While the ban on new petrol and diesel car sales has been moved back to 2035, the trajectory for new Battery Electric Vehicle (BEV) sales remains upward. Inevitably, the trend for used BEV sales will follow in the months ahead.

We recognise that change brings challenges and concerns, which is to be expected. A vital role for all of us is to encourage debate with customers and address concerns and what sometimes are myths.

Based on solid evidence, here are some potential myths busted;

Multi-storey car parks are not built for the weight of EVs

Multi-storey car parks, like roads and bridges, are built to withstand much greater loads than even the heaviest EV. On average, an EV weighs 200-300kg more than a petrol car because of the weight of the battery and electric motors. However, a large petrol or diesel car weighs more than an average-sized EV.

Battery Life is a problem for used car buyers

The Vehicle Remarketing Association (VRA)  published a white paper on this very issue in October. It had the VRA chair, Philip, reflecting that concerns “are largely unfounded.

While some older EVs, such as the early Nissan Leafs, did not have thermal management systems, which impacted battery degradation, newer technologies, such as batteries from mid-2010 Teslas, show degradation of less than 10% after 160,000 miles.

We must recognise that a petrol or diesel car at 160,000 miles is not in the first flush of youth either.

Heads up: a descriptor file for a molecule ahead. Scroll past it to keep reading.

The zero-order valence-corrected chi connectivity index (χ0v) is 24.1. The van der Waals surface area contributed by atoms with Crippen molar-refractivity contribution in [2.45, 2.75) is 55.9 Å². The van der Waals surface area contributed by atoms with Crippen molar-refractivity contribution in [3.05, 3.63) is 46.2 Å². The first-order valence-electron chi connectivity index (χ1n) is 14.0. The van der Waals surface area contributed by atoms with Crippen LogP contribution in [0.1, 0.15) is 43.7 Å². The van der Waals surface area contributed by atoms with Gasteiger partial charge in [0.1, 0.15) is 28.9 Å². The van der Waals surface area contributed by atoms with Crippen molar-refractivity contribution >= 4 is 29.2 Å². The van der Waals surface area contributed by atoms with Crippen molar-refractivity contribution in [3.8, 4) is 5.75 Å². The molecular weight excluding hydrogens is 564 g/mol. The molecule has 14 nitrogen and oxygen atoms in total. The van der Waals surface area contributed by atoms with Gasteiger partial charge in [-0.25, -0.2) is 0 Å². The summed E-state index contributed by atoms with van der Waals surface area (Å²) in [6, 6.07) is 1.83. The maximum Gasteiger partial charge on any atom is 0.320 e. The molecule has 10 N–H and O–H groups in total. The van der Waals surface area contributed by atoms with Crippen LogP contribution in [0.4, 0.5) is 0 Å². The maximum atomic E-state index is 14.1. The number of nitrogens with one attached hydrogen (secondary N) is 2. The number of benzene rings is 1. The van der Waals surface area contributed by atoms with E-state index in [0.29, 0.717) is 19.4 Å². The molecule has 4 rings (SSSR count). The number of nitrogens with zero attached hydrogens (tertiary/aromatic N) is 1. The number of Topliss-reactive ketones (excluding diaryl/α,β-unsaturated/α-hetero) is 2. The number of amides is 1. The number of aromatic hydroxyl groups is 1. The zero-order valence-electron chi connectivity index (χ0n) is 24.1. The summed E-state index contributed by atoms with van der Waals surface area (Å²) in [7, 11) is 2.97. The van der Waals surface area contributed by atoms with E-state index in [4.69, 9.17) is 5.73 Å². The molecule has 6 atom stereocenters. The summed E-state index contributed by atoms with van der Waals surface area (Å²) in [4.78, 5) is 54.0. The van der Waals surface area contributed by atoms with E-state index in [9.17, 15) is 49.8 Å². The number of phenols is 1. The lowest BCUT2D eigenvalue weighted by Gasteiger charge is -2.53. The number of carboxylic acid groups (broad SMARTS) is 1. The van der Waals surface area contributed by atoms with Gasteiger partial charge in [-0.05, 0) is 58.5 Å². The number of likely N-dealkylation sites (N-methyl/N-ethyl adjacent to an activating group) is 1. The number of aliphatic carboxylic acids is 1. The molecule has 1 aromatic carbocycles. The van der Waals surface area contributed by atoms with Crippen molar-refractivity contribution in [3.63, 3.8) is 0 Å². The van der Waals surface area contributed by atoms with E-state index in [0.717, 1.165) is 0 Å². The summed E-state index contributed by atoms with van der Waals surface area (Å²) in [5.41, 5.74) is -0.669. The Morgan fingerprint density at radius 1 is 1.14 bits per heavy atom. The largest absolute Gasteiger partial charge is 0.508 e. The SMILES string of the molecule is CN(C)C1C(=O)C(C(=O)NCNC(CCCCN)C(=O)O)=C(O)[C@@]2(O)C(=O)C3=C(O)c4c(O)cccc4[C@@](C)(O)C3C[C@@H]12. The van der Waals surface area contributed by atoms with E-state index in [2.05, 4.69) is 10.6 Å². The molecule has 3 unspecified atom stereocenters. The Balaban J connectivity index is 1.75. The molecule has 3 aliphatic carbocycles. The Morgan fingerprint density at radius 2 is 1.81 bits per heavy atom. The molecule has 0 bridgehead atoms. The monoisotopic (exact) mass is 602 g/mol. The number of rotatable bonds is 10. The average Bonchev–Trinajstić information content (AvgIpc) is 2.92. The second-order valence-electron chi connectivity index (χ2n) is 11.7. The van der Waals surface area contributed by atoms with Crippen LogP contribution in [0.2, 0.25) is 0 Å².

The EV car production process is not environmentally friendly

Making an EV does require more energy than producing an ICE car. However, on average, an EV’s pollution ‘debt’ is settled after about 22 months.

Most of a vehicle’s emissions occur during the portion of its life when it is driven. And electric vehicles deliver a benefit no ICE-powered car can. Over its lifetime, the average electric vehicle produces less than half the carbon pollution of an ICE-powered vehicle.

EVs are unaffordable

The cost of many used BEVs has fallen, as we all know, and now, some BEVs are cheaper than ICE equivalents.

There is a case for the government to replicate the positive effect tax incentives have had on new BEVs for used BEVs.

And then there are lifetime savings; for example, based on common charging behaviours (in which the majority of charging is done at home - almost 80% of EV drivers regularly charge at night when tariffs offering much cheaper electricity rates are readily available), the ECIU has found that the popular electric Renault Zoe is 2.8 times cheaper to fuel than its petrol equivalent, the Renault Clio. Based on an 8,000 annual mileage, the driver of the Zoe could expect to save over £730 a year in fuel costs.

Chris Rowthorn, Director of Motor Sales Operations

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